Reclaiming Influence:

To regain spiritual influence, the Church must break the bond with the government and submit solely to the jurisdiction of the author and creator of its existence. This can be achieved by refraining from incorporating at the state level and pursuing 501(c)(3) status. By maintaining independence from governmental control, churches can freely speak out on political and spiritual matters, remaining true to their beliefs regardless of the prevailing political atmosphere.

Section 508(c)(1)(A) - The Free Church:

Section 508(c)(1)(A) of the IRS code explicitly states that churches, their integrated auxiliaries, and conventions or associations of churches are a mandatory exception to section 501(c)(3). Free Churches automatically qualify for tax-exempt status without the need to notify or apply to the government under section 501(c)(3). They enjoy the same tax-exempt benefits as 501(c)(3) organizations, but without the partnership with the government.

Understanding IRS Publications:

Both IRS Publication 526 (Charitable Contributions) and Publication 557 (Tax-Exempt Status for Your Organization) affirm that churches are qualified organizations and do not require application for tax-exempt status. Churches, conventions or associations of churches, and other religious organizations are already recognized as qualified entities, without the need for notification or application to the IRS.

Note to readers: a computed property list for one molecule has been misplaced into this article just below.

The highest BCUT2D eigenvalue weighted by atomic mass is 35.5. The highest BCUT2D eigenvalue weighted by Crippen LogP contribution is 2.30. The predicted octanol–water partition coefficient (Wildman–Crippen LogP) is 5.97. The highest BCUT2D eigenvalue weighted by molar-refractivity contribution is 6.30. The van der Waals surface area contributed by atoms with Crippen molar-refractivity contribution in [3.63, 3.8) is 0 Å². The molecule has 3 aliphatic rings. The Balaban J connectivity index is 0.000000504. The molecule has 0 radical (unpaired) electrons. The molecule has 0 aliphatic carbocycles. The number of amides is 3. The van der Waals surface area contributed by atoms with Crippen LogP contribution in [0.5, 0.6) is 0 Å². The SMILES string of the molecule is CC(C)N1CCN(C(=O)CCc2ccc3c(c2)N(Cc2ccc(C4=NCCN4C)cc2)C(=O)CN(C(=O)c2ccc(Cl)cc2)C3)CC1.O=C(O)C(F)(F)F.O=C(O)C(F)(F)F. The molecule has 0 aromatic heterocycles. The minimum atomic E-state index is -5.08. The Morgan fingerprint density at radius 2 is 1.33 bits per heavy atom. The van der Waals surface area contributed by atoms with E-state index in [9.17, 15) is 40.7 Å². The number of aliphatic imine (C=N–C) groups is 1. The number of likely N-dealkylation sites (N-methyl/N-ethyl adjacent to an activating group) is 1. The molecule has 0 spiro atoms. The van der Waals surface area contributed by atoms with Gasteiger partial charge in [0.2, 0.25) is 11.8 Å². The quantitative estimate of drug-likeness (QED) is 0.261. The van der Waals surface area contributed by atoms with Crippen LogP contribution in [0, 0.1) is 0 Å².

Conclusion:

It is essential for believers to grasp the distinctions between Free Churches and State Churches. By choosing to remain separate from the state and avoiding partnerships that compromise their freedom, churches can uphold their voice and spiritual influence on matters aligned with their beliefs. Understanding the differences empowers believers to make informed decisions, preserving the church's integrity and the freedom to proclaim the truth.

Enroll now in our comprehensive course on how to establish a tax-exempt 508(c)(1)(A) faith-based ministry. Gain the knowledge and guidance you need to navigate the legal process with confidence. Don't miss this opportunity to preserve your freedom and make a lasting impact. Join the course today and embark on the path to establishing a successful tax-exempt ministry!"

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Disclaimer: The information provided in this article is for informational purposes only and should not be considered legal advice. For legal advice, it is recommended to consult with legal and tax professionals who can provide guidance specific to your church's situation.